There is not enough of this in the basketball world. We have plenty of teams who play the "right way" and the "wrong way", but too few who play "their way." Or who even know what "their way" really is. 

One of the primary reasons why is because too many of us are too concerned either with winning at young ages or with teaching players of all ages how to play the game in "the right way."

Even more to the point:  one of the primary reasons why I see so little personality and clarity of identity is because young players have never been given the freedom to play the game the wrong way. They have spent their most formative years with a coach in their face and a tournament to win. Or worse, a parent who thinks they have it all figured out. They spend so much time trying to do what they are "supposed" to do that they never find their own voice. They never find their own basketball personality. Individually and together.

Is there a "right way" to play the game? Kind of. There are some common denominators that are best. And I tend to think that the best players have learned to play the game in a variety of ways. 

But I tend to think that the right way to play has more to do with the players you have being true to who they are. Yet doing so collectively requires a clarity of identity individually; and both are lacking today. 

The best coaching brings out what is inside. Great coaches don't impose a "right way" on the player for all times and circumstances. They teach the principles, but they teach them in such a way and with such space that the individuals under their care can figure out their own way, their own path, their own identity.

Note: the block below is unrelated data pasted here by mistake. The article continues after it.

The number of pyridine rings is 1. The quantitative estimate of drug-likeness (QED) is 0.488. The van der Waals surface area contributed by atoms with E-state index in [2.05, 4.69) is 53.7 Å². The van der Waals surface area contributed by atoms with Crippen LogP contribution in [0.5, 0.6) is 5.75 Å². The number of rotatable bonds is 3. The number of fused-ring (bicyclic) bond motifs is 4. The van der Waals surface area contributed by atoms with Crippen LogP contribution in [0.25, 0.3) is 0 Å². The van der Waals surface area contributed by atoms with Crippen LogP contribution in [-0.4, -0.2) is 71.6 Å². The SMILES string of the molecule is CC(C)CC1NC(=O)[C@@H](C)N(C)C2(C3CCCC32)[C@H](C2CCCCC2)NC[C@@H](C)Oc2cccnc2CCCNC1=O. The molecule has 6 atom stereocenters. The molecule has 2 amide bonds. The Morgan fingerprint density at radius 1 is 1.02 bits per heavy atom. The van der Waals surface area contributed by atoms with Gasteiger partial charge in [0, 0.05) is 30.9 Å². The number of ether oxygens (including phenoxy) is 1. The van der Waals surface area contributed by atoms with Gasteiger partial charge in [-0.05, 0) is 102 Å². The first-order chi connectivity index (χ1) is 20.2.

The younger the player, the more freedom they must be given to experiment and figure it all out. Sometimes such freedom is given by clarifying a wise offense and offering positive encouragement during the game. Sometimes it is given by sitting against the wall and keeping your mouth shut. Other times it is given simply by dropping them off at the park and encouraging them to just go play. 

The development of a basketball player is more than just skills and drills. It is a process of self-discovery. And just like a process of discovery, it requires a great deal of diversity and a great deal of failure. It requires getting it wrong, so that you can really get it right. 

Does this mean you don't coach? By no means. But you better be careful. Plenty a player is limited by great coaching. Or the kind of coaching that only knows "one way." Remember, the goal is to help your players become who they really are, who they really can be. 

Are we really helping players become the best versions of themselves? Or are we coaching them to be just like everyone else? 

I was blessed with coaches who gave me space and opportunity to figure it all out. I was also blessed with plenty of games to do just the same. We need more of these blessings. Whether you are a coach, parent or whoever, please take note and adjust accordingly. 

The basketball world needs it. And so do I.